By Sam Holder, ITV News London reporter
An ITV News London investigation has found that residents living in part of east London could be breathing in potentially toxic fumes caused by fires at an illegal rubbish dump. The initial findings also show what appears to be far higher rates of lung disease in the area.
Launders Lane in Rainham was used as an illegal dump for two decades and it’s thought that the waste, which stretches across the 35 acre field, and is as tall as three houses stacked on top of each other, has been on fire for the past ten years.
Christine has lung cancer and was diagnosed a year after moving in with her son David who lives close to the site.
There is no evidence the two are linked, but the smoke is so bad her consultant has told her to wear a mask even when indoors.
"It's the invisible enemy, you don't know what is attacking you," Christine Read told ITV News.
"I'm 74 and have a few yeas left but my grandson is only six and he is breathing it in and everybody in Rainham.
"They have nosebleeds, sore throats, difficulty breathing," she explained.
Her son David Read added: "My son goes to school around the corner and what can I do? Unless put him in a mask all the time I'm scared what he is breathing in. I don't know what his future is going to hold and what sort of complication this will impose on him in future.
"It is a horrible feeling, I feel trapped and can't do anything about it, we just need some help from someone."
The site is too unsafe for London Fire Brigade to properly inspect but when ITV News sent a drone over the field - which can’t be accessed by the public - multiple columns of smoke could be seen emerging from the grass-covered waste. Large sections of the site were fully engulfed by flames throughout last summer, with firefighters being called 100 times in the space of a few months to control the fire.
Crews have to adopt a ‘defensive’ position and spray water from a distance to avoid going onto the mounds of smouldering waste, due to the risk of firefighters falling down 60ft chasms.
Residents have long complained about the foul-tasting smoke coming from Launder’s Lane, which they claim causes nosebleeds, sore throats, chest tightness and itchy eyes. Monitoring of the site by a team of environmental scientists from University College London over the course of 9 days showed that levels of one potentially toxic type of pollution were 70% higher in surrounding streets compared to the rest of Rainham. Measurements of PM2.5, a term referring to tiny particulate matter less than 2.5 microns across, were three times higher than recommended limits by the World Health Organisation.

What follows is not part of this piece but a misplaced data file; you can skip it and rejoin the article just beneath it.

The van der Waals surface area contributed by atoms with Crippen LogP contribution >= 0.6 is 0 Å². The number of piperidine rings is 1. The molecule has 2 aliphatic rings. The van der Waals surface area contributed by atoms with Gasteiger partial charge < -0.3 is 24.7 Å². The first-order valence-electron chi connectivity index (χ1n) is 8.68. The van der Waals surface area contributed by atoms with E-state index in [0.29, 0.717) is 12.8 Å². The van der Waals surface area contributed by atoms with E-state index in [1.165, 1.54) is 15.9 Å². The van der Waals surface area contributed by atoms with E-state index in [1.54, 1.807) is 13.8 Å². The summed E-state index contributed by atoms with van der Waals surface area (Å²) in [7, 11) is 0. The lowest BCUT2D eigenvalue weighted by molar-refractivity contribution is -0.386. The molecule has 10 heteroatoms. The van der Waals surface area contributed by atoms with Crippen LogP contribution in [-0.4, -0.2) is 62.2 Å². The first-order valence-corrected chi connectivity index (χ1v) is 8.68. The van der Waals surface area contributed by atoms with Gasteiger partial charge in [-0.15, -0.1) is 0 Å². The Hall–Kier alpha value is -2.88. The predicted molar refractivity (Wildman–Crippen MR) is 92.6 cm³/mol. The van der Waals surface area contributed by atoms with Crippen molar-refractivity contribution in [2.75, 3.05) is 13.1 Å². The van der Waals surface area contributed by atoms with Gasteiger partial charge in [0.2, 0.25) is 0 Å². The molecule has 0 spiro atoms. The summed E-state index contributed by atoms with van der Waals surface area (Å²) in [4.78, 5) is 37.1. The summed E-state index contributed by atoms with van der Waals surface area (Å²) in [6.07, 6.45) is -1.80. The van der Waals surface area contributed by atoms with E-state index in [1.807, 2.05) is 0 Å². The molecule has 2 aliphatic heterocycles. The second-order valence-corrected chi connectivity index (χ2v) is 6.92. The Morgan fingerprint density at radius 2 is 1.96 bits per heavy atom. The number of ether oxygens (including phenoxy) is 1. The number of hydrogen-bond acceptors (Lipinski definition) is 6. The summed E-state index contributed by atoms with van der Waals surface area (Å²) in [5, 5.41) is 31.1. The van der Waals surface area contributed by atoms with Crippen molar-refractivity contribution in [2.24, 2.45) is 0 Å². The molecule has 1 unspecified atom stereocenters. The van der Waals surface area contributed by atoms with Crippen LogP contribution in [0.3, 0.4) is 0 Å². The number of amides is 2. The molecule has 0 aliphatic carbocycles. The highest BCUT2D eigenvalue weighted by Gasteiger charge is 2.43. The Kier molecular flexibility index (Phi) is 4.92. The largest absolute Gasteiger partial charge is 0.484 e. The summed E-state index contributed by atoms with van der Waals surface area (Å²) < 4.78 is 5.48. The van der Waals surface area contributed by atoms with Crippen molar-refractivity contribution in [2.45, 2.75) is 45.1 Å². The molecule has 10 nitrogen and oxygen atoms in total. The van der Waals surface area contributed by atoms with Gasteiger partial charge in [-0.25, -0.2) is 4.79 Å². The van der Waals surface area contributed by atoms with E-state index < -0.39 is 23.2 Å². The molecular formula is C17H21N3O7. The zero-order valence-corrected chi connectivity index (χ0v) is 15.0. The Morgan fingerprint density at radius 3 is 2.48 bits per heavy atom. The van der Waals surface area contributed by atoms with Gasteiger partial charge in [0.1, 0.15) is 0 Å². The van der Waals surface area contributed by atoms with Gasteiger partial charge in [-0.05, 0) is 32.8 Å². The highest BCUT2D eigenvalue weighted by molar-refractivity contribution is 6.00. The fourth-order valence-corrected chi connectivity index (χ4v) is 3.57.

Studies have suggested this type of pollution can cause cancer, lung and heart disease, as well as strokes. "These compounds get deep into our brain across the blood-brain barrier. They affect all our organs", says Dr Elizabeth Cooper from UCL.
“If these levels are truly staying this high or higher then I think it’s an unacceptable risk in the community," she added. The UCL team analysed medical data and found that rates of chronic obstructive pulmonary disease (COPD), a group of serious lung conditions including emphysema, appear to be potentially 50% higher in Rainham than the rest of London. "I think it’s going to take a lot of years off my life”, says Ann Mills who’s lived in the area for 50 years and has COPD.
"I’m wheezing more at night, I’m taking extra inhalers and when it’s really bad we can’t keep the windows open," he added. The only way she was able to escape the fumes during the summer was by literally hiding under her bedsheets. Nobody knows exactly what waste is on fire at Launder’s Lane but the former owner, who was jailed for gun and drug offences, used a number of underground containers to store weapons and illegal substances. Experts believe it will cost more than £10m to safely remove the rubbish from the site but it is not clear who should foot the bill, which has resulted in little action being taken.
The London Borough of Havering have put up monitoring equipment to try to gather more data but believe they are not responsible for solving the issue, even if it can be proved without doubt that residents are being poisoned.
"The council just hasn’t got that kind of money and in any event, it’s a bit of private land so it wouldn’t necessarily be right for the council to be spending taxpayer money", says Ray Morgon, the council leader. "I think it’s probably going to finish up being the government who may have to find money to completely remediate the site and get rid of the problem". The Environment Agency are aware of the fire but believe that the responsibility lies with the London Borough of Havering. Normally in cases of environmental damage, the person who causes the pollution is responsible for paying for the solution. Neither the original landowner nor the current landowners, who bought the site in 2017, are realistically able to pay the huge sum necessary. "It is absolutely appalling that this is going on”, says Rosamund Adoo-Kissi-Debrah, whose daughter Ella was the first person to have air pollution listed as a cause of death following a fatal asthma attack in 2013. "Unless we clean up the air, more people like my daughter are going to die," she added.
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